This is a must; you need to find a location that has what the butterflies eat so a location with flowering plants is required. The plant species does not matter so long as they produce flowers and in turn they attract butterflies.

I love taking pictures of insects and specially butterflies so being somewhat lazy I have filled a small portion of my yard with quite a few species of flowering plants and they are all butterfly host/food sources for several types of butterflies with some having been chosen because they also attracts hummingbirds.

This along with a water feature plus some bird feeder gives me a perfect location if I want to do some nature photography.

If no yard or close locations with flowers keep in mind that most cities have natural spaces or arboretums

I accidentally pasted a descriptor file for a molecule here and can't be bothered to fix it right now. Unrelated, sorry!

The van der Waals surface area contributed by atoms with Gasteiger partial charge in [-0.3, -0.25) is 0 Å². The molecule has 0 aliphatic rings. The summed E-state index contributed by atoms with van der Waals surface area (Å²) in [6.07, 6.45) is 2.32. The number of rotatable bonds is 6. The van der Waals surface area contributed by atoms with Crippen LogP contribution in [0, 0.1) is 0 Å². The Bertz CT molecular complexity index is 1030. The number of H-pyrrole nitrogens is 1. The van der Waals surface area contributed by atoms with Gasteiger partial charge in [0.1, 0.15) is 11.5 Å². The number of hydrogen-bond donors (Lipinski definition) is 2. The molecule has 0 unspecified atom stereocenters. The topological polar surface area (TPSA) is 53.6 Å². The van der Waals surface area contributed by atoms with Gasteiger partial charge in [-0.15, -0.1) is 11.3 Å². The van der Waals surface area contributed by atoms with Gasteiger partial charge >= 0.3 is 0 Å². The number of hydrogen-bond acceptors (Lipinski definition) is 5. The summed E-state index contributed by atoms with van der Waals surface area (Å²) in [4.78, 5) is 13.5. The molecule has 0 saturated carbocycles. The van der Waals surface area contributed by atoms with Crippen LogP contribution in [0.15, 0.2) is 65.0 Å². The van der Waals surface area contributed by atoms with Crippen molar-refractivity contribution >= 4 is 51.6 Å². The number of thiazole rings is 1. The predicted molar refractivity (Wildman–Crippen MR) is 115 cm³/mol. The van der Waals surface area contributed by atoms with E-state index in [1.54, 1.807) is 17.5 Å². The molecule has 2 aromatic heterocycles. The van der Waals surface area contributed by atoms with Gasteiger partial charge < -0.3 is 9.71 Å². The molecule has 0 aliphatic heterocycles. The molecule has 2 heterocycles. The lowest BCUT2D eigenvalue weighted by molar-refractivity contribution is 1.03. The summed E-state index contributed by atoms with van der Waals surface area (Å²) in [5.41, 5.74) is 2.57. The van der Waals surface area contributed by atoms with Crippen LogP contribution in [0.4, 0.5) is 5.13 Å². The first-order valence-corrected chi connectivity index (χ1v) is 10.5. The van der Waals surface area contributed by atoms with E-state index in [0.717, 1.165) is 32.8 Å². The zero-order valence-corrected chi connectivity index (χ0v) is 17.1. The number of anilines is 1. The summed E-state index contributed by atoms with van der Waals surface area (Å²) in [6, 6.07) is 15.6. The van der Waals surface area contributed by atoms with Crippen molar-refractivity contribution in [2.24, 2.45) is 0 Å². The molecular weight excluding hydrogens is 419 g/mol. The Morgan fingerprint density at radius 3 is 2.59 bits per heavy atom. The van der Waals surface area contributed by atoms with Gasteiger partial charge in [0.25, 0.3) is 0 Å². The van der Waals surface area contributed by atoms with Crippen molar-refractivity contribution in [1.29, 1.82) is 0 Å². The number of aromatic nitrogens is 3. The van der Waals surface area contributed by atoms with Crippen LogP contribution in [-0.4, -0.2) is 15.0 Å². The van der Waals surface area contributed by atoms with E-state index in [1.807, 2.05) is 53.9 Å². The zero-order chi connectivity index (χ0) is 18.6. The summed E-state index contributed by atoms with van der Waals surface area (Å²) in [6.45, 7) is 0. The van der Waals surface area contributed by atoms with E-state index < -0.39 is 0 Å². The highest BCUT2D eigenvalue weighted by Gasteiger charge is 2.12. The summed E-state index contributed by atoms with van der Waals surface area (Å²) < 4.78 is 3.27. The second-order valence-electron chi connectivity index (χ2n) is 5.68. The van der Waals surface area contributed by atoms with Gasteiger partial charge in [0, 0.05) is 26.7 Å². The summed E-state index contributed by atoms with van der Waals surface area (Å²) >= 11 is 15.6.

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Once in location you should take a few moments and observe the patterns of flight and the routine taken by the butterflies.

After you have identified a pattern you need to choose a spot and relax. You need to wait for the subjects to come to you so don't try to follow them. They are too fast and rarely sit still for long!

Pre-focus on several flowers so that you are ready once the butterfly lands. Be ready to start snapping quickly. Shoot in bursts to maximize the chances of getting some good shots.

Depending on where you are consider using a tripod. This will keep your gear in place and if you do not ock the head you have mobility plus stability. It is not a must but can make life easier.

Another good alternative is to sit low to the ground and use your elbows to balance yourself. However the best tool is to use fast shutter speed to minimize blur. Anything faster than 1/250 should be fine.

Anything slower might require the use of a tripod plus in some case a flash unit. You can lessen the need for a tripod or flash unit by increasing the ISO rating. The higher the rating the less light that is required to get an usable image but the more digital noise that might be introduced into the picture.